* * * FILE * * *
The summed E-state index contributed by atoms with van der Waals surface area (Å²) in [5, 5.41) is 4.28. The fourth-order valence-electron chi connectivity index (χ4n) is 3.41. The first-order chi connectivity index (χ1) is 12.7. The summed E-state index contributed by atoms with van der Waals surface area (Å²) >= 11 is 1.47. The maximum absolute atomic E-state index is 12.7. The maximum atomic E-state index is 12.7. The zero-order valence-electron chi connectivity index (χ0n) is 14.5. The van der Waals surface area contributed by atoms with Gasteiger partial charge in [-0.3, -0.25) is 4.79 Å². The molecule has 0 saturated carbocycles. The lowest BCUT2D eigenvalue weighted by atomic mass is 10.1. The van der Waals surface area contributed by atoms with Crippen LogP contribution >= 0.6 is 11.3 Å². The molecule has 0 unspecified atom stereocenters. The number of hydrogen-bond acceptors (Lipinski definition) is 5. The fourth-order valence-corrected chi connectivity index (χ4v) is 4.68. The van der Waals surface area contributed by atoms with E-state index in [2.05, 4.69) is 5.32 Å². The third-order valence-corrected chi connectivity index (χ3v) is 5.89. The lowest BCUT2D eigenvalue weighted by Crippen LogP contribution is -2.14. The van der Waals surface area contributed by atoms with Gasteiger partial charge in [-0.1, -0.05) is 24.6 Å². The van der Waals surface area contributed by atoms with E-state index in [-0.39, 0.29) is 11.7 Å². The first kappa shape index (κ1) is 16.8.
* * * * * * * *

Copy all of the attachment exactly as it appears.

The summed E-state index contributed by atoms with van der Waals surface area (Å²) in [5, 5.41) is 4.28. The fourth-order valence-electron chi connectivity index (χ4n) is 3.41. The first-order chi connectivity index (χ1) is 12.7. The summed E-state index contributed by atoms with van der Waals surface area (Å²) >= 11 is 1.47. The maximum absolute atomic E-state index is 12.7. The maximum atomic E-state index is 12.7. The zero-order valence-electron chi connectivity index (χ0n) is 14.5. The van der Waals surface area contributed by atoms with Gasteiger partial charge in [-0.3, -0.25) is 4.79 Å². The molecule has 0 saturated carbocycles. The lowest BCUT2D eigenvalue weighted by atomic mass is 10.1. The van der Waals surface area contributed by atoms with Crippen LogP contribution >= 0.6 is 11.3 Å². The molecule has 0 unspecified atom stereocenters. The number of hydrogen-bond acceptors (Lipinski definition) is 5. The fourth-order valence-corrected chi connectivity index (χ4v) is 4.68. The van der Waals surface area contributed by atoms with E-state index in [2.05, 4.69) is 5.32 Å². The third-order valence-corrected chi connectivity index (χ3v) is 5.89. The lowest BCUT2D eigenvalue weighted by Crippen LogP contribution is -2.14. The van der Waals surface area contributed by atoms with Gasteiger partial charge in [-0.1, -0.05) is 24.6 Å². The van der Waals surface area contributed by atoms with E-state index in [-0.39, 0.29) is 11.7 Å². The first kappa shape index (κ1) is 16.8.